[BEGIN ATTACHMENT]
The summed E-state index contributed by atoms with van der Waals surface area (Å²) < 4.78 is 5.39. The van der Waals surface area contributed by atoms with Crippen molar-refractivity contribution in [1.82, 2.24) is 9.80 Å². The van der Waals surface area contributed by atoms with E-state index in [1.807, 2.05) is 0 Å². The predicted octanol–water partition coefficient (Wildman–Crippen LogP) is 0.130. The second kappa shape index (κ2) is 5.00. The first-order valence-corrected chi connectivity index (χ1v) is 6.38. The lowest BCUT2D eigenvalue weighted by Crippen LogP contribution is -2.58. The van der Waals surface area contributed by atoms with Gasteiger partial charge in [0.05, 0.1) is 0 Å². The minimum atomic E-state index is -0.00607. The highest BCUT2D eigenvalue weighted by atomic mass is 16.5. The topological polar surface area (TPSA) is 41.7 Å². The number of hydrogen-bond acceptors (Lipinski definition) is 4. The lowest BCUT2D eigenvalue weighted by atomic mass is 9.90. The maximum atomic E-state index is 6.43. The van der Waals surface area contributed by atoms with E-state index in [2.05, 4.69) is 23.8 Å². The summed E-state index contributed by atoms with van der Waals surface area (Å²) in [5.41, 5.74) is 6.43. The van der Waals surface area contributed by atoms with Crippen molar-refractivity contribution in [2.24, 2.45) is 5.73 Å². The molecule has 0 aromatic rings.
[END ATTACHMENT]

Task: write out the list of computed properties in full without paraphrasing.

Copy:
The summed E-state index contributed by atoms with van der Waals surface area (Å²) < 4.78 is 5.39. The van der Waals surface area contributed by atoms with Crippen molar-refractivity contribution in [1.82, 2.24) is 9.80 Å². The van der Waals surface area contributed by atoms with E-state index in [1.807, 2.05) is 0 Å². The predicted octanol–water partition coefficient (Wildman–Crippen LogP) is 0.130. The second kappa shape index (κ2) is 5.00. The first-order valence-corrected chi connectivity index (χ1v) is 6.38. The lowest BCUT2D eigenvalue weighted by Crippen LogP contribution is -2.58. The van der Waals surface area contributed by atoms with Gasteiger partial charge in [0.05, 0.1) is 0 Å². The minimum atomic E-state index is -0.00607. The highest BCUT2D eigenvalue weighted by atomic mass is 16.5. The topological polar surface area (TPSA) is 41.7 Å². The number of hydrogen-bond acceptors (Lipinski definition) is 4. The lowest BCUT2D eigenvalue weighted by atomic mass is 9.90. The maximum atomic E-state index is 6.43. The van der Waals surface area contributed by atoms with E-state index in [2.05, 4.69) is 23.8 Å². The summed E-state index contributed by atoms with van der Waals surface area (Å²) in [5.41, 5.74) is 6.43. The van der Waals surface area contributed by atoms with Crippen molar-refractivity contribution in [2.24, 2.45) is 5.73 Å². The molecule has 0 aromatic rings.